Land & Biodiversity

Our operations create a temporary footprint in Alberta’s boreal forest, an immense natural resource with a diverse wilderness that is integral to the province’s biodiversity. Effective management of our environmental impact and asset retirement obligations are important in limiting our exposure to regulatory and liability costs, as well as reputational risk. We also recognize that we operate within a local herd range of boreal woodland Caribou and require targeted management plans to be in place. We conduct our business with the understanding that the land we occupy is shared and leased from citizens of Alberta.

It is our obligation to return the ecosystem to its original, fully functioning ecological state. We conduct our business with the understanding that the land we occupy is shared and leased from citizens of Alberta.


To strengthen our efforts in responsibly developing and protecting the land, MEG strives to bring all abandoned wells to reclamation status within 5 years and we are committed to investing at least $300,000 in annual caribou habitat restoration efforts between 2021 and 2025.


Reduced Footprint and Efficient Land Use Design

We have improved well pad use efficiency by more than 50% since 2009 and our related surface footprint is less than 4% of the accessed underground reservoir area. We accomplished this by re-designing the placement infrastructure on surface to decrease the required footprint, in parallel with advancements in drilling technology, to access more reservoir underground from a single surface pad. The satellite image below of downtown Toronto provides this spatial context and shows the small amount of disturbance required for surface pads, as compared to the large recoverable resource area accessed by wells.

Since 2011, we have worked to move more than 425 hectares of land to active reclamation status, with a total of approximately 400,000 trees being planted in that time.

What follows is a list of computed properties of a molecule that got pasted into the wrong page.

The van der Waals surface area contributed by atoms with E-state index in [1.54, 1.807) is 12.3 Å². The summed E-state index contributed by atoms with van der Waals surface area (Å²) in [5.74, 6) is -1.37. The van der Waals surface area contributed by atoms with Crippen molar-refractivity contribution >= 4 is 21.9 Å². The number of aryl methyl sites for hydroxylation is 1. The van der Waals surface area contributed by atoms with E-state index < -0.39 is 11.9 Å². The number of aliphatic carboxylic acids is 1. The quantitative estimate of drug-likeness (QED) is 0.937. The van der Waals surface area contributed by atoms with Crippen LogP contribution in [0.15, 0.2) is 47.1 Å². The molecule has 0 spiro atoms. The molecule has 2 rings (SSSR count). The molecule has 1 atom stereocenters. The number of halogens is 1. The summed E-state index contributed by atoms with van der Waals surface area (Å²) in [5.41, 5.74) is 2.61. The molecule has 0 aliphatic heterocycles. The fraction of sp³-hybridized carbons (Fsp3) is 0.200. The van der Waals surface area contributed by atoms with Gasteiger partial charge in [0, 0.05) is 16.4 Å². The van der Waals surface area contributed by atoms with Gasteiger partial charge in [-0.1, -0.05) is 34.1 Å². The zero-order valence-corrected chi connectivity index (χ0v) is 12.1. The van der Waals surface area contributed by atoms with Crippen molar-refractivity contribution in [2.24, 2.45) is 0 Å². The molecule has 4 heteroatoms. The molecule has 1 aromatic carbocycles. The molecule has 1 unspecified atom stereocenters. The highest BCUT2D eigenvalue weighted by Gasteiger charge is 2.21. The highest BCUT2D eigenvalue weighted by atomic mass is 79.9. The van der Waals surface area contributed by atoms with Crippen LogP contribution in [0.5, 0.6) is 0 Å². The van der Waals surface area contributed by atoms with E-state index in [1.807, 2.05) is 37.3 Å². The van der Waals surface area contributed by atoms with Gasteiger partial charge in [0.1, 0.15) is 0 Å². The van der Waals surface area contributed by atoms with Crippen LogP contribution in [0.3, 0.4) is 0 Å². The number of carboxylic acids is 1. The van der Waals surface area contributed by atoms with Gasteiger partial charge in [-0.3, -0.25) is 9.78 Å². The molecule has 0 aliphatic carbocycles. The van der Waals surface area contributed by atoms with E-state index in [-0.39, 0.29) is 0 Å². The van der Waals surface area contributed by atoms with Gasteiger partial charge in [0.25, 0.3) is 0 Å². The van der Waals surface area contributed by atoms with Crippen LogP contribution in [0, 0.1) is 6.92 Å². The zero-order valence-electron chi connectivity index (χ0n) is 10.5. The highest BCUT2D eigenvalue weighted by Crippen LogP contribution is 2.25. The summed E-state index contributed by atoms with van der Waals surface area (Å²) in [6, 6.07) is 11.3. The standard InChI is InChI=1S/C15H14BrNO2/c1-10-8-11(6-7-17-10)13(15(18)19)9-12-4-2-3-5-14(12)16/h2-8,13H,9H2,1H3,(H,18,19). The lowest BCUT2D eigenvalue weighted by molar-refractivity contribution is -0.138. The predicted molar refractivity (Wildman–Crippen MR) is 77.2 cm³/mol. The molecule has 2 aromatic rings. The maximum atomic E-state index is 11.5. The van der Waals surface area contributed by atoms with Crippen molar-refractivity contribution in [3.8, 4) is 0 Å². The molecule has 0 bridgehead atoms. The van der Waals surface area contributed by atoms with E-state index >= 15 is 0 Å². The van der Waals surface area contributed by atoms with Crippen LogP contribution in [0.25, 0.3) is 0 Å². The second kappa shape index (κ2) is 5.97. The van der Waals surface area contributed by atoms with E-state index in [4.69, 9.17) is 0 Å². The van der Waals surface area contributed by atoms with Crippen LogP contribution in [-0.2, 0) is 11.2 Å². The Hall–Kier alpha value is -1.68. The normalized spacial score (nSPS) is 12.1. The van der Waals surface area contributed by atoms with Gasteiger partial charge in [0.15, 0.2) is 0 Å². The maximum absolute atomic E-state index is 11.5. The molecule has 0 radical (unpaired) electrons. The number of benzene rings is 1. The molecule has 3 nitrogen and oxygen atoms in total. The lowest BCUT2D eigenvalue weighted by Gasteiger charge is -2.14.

Caribou Habitat Restoration and Stewardship

Since 2016, we have allocated $2.5MM to caribou restoration and are committed to continuing an equivalent or greater annual investment towards this important work in support of the local Christina Caribou Herd. Since 2016, we have taken voluntary measures to restore and reclaim areas adjacent to our operations in the Dillon River Wildland Park. Restoration in this area will assist in caribou recovery efforts being promoted by the Province of Alberta. To date, we have voluntarily restored over 8,000 hectares of contiguous high-quality caribou habitat. For comparison, our current active footprint within the East Side Athabasca Range (ESAR) caribou range is 2,774 hectares. In 2019 and 2020, we have surrendered over 65,000 hectares of oil sands leases within caribou ranges back to the Province of Alberta for consideration in ongoing caribou range planning initiatives.


We continue to make efforts to improve spill performance. Although historical spill intensities were influenced by one time events and have not resulted in lasting adverse environmental impact, MEG maintains this as a point of focus for improvement.

In response to our recent performance, MEG has implemented targeted and topical communication programs increasing focus on spill prevention and management actions, including routine maintenance, equipment inspections, enhanced risk assessments and updated procedures where spill risks were identified. All spills are reported to appropriate regulatory agencies and thoroughly cleaned up in a timely manner, leaving no adverse impact to the environment or aquatic ecosystems.